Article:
//printf("Priority: %d\n", proc[i].priority); 
    
                procstr = strtok(NULL, delim); 
                if (++i >= MAXPROCS)
                    goto break_outer; /* quit loop if more than MAXPROCS */
            }
        }
    break_outer:
    
        printf("Size: %d\n", i);
        for (j = 0; j < i; j++)
        {
            printf("%s %3d %3d\n", proc[j].id, proc[j].qaunta, proc[j].priority);
        }
    
        close(fd);
        return 0; 
    }
    Last edited by oogabooga; 12-31-2011 at 01:00 PM.

  4. #19
    Registered User spendotw's Avatar
    Join Date
    Dec 2011
    Location
    England
    Posts
    40
    Thanks oogabooga

    This seems to have cleared my program up and thank you for resolving the white space problem... though there is still the same issue of getting the segmentation fault and the program only reads up until process24 which is far from the last.

  5. #20
    - - - - - - - - oogabooga's Avatar
    Join Date
    Jan 2008
    Posts
    2,808
    This is more difficult than I thought. Your problem probably occurs after the first buffer is used up and you need to read the next one. But the buffer can end at any point, not just at the end of a line. So you need to check for end-of-buffer after every strtok. Worse than that, it's very possible that a field will start at the end of one buffer and continue at the beginning of the next!

  6. #21
    Registered User
    Join Date
    Nov 2010
    Location
    Long Beach, CA
    Posts
    5,468
    You might consider reading one character at a time and doing the "end of line" control yourself. You read one char at a time, putting each one in subsequent spots in your temporary buffer. When you read a new line character, you have one full entry. Stop calling read for a moment, null terminate the buffer and strtok the temp buf with just a space as a delimiter, extracting your id, quanta and priority. When you're all done there, go back to reading another line. It's a bit painful, but perhaps less painful than dealing with partial line/field reads and gluing the next bit onto your temporary buffer.

  7. #22
    Registered User spendotw's Avatar
    Join Date
    Dec 2011
    Location
    England
    Posts
    40
    Quote Originally Posted by oogabooga View Post
    This is more difficult than I thought. Your problem probably occurs after the first buffer is used up and you need to read the next one. But the buffer can end at any point, not just at the end of a line. So you need to check for end-of-buffer after every strtok. Worse than that, it's very possible that a field will start at the end of one buffer and continue at the beginning of the next!
    Yes it becoming a real pain to fix :\

    How is it possible that the buffer can end at any point? when it should be NULL terminated once it meets a delimeter.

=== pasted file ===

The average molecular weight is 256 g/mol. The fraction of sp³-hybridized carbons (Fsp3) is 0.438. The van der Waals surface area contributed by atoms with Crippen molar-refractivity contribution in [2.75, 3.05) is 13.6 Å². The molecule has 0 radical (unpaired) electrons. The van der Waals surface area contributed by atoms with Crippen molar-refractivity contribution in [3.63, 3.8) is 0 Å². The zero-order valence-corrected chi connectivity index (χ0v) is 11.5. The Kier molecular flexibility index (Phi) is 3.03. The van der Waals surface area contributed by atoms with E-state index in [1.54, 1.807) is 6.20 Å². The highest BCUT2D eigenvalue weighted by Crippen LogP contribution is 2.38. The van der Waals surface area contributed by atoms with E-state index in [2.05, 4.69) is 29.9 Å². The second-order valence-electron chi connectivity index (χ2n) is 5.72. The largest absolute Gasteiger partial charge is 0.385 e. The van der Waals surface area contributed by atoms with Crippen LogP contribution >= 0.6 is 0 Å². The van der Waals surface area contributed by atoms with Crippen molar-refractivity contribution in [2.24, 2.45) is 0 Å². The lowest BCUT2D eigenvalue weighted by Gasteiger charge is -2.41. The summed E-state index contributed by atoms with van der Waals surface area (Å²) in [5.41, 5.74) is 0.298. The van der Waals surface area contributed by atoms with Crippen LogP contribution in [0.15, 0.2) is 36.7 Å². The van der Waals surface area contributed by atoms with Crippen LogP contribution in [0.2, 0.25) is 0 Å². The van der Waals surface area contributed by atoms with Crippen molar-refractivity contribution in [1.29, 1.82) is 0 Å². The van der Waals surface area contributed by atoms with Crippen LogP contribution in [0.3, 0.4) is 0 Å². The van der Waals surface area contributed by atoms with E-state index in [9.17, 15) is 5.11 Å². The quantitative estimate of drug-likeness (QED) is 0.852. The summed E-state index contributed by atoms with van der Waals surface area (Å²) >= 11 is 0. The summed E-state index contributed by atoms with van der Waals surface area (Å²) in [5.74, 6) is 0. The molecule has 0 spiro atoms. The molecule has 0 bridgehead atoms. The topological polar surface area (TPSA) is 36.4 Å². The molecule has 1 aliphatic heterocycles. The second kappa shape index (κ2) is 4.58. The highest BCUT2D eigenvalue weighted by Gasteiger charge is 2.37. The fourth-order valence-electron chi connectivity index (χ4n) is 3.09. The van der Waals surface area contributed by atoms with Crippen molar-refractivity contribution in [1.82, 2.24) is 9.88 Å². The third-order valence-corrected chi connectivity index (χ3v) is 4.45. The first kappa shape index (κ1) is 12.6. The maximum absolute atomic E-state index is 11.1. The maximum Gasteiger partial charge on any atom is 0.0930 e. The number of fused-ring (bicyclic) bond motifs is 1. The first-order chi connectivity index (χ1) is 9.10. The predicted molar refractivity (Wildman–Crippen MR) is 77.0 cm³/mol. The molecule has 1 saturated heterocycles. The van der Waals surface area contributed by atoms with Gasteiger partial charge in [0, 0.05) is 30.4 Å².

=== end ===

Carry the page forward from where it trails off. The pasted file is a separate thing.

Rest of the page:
When you say end of buffer do you mean each time it reaches the end of line character?
    From the code u provided previously i added a few 'if' statements to test whether the buffer had a newline character, but when compiled the prefix's show that theres no newline character.

    Thanks
    Code:
    {
                proc[i].id = strdup(procstr);
                printf("id: %s\n", proc[i].id);
                if (buffer[i] == '\n')
                printf("End of line detected! \n");
     
                procstr = strtok(NULL, delim);
                proc[i].qaunta = atoi(procstr);
                printf("Qaunta: %d\n", proc[i].qaunta);
                if (buffer[i] == '\n')
                printf("End of line detected! \n");
     
                procstr = strtok(NULL, delim);
                proc[i].priority = atoi(procstr);
                printf("Priority: %d\n", proc[i].priority); 
                if (buffer[i] == '\n')
                printf("End of line detected! \n");
                
     	
                
                procstr = strtok(NULL, delim); 
                if (++i >= MAXPROCS)
                    goto break_outer; /* quit loop if more than MAXPROCS */
            }

  8. #23
    Registered User spendotw's Avatar
    Join Date
    Dec 2011
    Location
    England
    Posts
    40
    Quote Originally Posted by anduril462 View Post
    You might consider reading one character at a time and doing the "end of line" control yourself. You read one char at a time, putting each one in subsequent spots in your temporary buffer. When you read a new line character, you have one full entry. Stop calling read for a moment, null terminate the buffer and strtok the temp buf with just a space as a delimiter, extracting your id, quanta and priority. When you're all done there, go back to reading another line. It's a bit painful, but perhaps less painful than dealing with partial line/field reads and gluing the next bit onto your temporary buffer.
    Well I resorted back to my old code for your suggestion as it copies all previous data read into the buffer each time it reaches the new line character :
    Code:
     
    			if (buffer[i] == '\n')
    			{
    			memcpy(tmpbuff, buffer,BUFFSIZE);
    	 		}
    And I used only space as the delimiter but this only extracted the first "Process0" and qaunta and priority for a short time before resulting in a seg fault.
    Code:
    	 procstr = strtok(tmpbuff, " ");
            while (procstr)
            {